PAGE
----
Shedletsky's

So Real Surreal Boogy Buggy

Realistic Physics - Rev up the buggy, slam it into a mountain, and watch it bounce off! Just don't flip over...

Demo now leaking megabytes of RAM on your machine

 

A while ago I was wandering aimlessly across the net and I wound up at http://www.q12.org/ode - the website of the an open source physics engine ODE. One of the demos that comes with ODE was a little simulation that let you drive a buggy off a ramp. I thought it that was pretty cool - I had never seen a demo before that used real physics - it's a feature that is only recently making it into mainstream consumer games. Since it was a simple demo, all you could do was drive the car off the ramp, and, if it didn't flip over, go back, and drive off the ramp again. Driving the buggy was fun - like having a remote control car that would never break no matter what you threw at it - but there was just the one ramp. I decided that I would make a game that would randomly generate a world that was infinite in all directions with all kinds of obstacles to drive a little buggy around, in, and over. Then I started thinking that no - a single player game like that could get dull fast, like a flight simulator - I should make some kind of multiplayer network game that involved driving buggies around. The premise of the game would be to race against other players in a smallish playing field, trying to collect little purple spheres and boxes, and return them to a central location. Gameplay would be helped by giving all the players mounted nerf cannons on their vehicles so that they could go around shooting each other. But then college started up again and all my free time sublimated.

So I decided (as I'm on an airplace, flying back to Stanford) that what I had already was good enough to put online in hopes that someone else will either find my code either useful (there are very very few demos of realistic game physics online) or inspirational. In it's current state, the demo allows you to steer a buggy around over a randomly generated "landscape" (I use the word loosely), while spheres and boxes fall from the sky and bounce across the ground. There's some basic camera control keys, but nothing fancy. OpenGL is used to do the 3D graphics, but everything is kept simple graphically. All in all the buggy and the ground together look very CGA (Ah, remember the glorious red, green and brown palette? Or the white, cyan, and magenta? Who chose those colors anyway?!).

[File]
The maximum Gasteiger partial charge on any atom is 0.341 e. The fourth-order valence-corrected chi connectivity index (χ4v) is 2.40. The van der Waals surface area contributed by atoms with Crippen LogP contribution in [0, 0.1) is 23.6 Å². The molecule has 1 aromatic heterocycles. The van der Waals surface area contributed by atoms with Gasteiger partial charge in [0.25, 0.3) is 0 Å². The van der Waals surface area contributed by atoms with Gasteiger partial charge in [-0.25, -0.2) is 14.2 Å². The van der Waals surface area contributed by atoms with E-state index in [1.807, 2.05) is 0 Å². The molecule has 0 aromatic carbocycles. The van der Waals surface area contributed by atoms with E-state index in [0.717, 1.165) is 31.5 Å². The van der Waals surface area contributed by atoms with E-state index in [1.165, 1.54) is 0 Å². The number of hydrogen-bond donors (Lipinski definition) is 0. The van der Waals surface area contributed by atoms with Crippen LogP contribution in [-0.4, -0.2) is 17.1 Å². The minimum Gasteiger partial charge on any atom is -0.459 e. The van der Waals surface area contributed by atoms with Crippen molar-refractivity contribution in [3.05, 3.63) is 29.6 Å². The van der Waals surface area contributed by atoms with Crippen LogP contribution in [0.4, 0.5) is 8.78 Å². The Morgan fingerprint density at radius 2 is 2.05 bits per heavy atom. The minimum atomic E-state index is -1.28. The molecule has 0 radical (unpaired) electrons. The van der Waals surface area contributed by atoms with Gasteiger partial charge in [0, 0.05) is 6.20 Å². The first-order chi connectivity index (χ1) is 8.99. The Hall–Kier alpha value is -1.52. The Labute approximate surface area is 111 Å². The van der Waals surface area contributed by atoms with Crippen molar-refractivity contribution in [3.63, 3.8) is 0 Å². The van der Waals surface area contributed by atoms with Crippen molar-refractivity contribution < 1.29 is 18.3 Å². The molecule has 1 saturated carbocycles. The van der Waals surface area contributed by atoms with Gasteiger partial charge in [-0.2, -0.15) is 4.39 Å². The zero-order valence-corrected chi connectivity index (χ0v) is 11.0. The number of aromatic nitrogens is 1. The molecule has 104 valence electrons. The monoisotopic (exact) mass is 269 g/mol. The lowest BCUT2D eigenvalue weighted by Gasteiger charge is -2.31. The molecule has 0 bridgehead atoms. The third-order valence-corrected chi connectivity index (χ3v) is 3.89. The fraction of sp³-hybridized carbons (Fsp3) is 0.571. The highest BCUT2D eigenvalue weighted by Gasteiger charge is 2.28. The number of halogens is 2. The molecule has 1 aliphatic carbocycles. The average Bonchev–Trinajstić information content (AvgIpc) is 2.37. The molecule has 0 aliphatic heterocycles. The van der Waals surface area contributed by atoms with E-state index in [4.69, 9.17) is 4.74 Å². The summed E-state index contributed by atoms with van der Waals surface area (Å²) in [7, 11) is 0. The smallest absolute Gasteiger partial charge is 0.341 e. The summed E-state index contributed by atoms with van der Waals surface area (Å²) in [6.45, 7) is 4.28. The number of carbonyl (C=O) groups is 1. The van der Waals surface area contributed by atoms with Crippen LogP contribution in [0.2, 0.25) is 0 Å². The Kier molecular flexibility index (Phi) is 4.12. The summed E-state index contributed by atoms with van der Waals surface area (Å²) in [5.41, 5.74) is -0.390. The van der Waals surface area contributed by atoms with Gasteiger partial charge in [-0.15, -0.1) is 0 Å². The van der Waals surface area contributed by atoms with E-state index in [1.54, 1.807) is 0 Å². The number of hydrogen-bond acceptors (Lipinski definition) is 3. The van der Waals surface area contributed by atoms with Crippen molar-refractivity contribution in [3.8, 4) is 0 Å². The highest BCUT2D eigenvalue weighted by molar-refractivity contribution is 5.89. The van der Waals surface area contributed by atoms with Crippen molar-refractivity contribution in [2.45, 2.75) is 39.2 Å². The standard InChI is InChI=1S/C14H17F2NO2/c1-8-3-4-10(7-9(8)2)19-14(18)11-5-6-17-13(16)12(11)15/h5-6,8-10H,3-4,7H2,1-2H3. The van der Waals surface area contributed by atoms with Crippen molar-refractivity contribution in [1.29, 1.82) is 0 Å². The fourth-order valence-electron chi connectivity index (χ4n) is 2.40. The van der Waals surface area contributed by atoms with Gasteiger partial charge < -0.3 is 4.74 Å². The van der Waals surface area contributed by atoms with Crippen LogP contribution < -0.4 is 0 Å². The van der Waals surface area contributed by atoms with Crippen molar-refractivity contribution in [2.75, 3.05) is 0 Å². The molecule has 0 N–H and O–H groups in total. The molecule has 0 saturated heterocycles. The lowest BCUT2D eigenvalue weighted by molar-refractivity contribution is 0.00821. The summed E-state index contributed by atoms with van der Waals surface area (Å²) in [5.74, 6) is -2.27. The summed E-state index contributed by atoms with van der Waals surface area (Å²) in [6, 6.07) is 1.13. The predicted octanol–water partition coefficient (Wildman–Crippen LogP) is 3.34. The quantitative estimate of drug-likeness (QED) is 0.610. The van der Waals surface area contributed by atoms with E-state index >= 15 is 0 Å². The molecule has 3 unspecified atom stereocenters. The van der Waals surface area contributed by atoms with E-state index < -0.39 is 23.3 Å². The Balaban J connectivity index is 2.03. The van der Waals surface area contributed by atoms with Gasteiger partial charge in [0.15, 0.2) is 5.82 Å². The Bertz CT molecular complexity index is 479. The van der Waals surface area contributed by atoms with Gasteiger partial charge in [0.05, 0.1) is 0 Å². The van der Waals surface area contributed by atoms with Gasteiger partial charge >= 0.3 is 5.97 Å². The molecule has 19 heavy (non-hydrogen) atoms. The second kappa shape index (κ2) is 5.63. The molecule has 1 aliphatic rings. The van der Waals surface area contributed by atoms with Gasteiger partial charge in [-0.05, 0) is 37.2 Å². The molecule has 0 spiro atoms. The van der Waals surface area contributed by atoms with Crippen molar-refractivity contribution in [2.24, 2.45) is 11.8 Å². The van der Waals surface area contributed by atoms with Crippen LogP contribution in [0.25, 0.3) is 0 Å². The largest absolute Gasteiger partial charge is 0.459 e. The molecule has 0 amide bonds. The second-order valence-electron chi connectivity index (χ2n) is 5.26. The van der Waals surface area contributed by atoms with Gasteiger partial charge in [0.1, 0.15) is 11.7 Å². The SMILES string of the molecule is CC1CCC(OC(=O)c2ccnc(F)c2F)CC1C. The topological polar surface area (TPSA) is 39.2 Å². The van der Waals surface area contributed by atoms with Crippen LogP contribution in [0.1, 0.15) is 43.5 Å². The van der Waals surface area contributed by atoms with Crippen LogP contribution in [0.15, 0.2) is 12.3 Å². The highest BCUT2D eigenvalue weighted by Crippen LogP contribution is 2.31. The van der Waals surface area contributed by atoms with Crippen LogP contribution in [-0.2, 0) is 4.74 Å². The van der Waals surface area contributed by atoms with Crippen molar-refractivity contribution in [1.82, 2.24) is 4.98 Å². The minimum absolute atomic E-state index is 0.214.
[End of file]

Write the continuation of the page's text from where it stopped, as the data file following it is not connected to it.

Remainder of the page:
One interesting thing that the demo does is try to lock the frames per second to around 60 - if your computer is too slow to handle this, the performance of the demo will be degraded, but if you're running on a fast computer with a 3D card (I'm only on a GeForce4Go 440 and it works great) the demo will use your extra CPU power to provide a more realistic physics simulation by raising the Physics Iterations Per Frame number - computing the physics at a higher resolution. This is why you may notice that the FPS can start out really high - maybe around 130 - and then falls to 60 in the first couple of seconds the program is run. As more objects fall from the sky and the scene becomes more complex, you may see that the physics resolution goes down a bit.

Both the demo source and executeable and included in the following download, as well as the MSCV++ 6.0 project file for it, and a compiled copy of the ODE lib that you will need if you want to change the source at all (it can be a pain to build the ODE lib from scratch - for ODE information go to http://www.q12.org/ode). Read the readme.txt file included in the distribution for the key controls. Thanks go out to NeHe (http://nehe.gamedev.net) for his Windows basecode.

DOWNLOAD: So Real Surreal Boogy Buggy Source Code and Executable

 

This buggy driver stares death in the face and goes flying through the air!

 

Watch out for falling purple spheres and boxes. Surreal. Where's the flounder?

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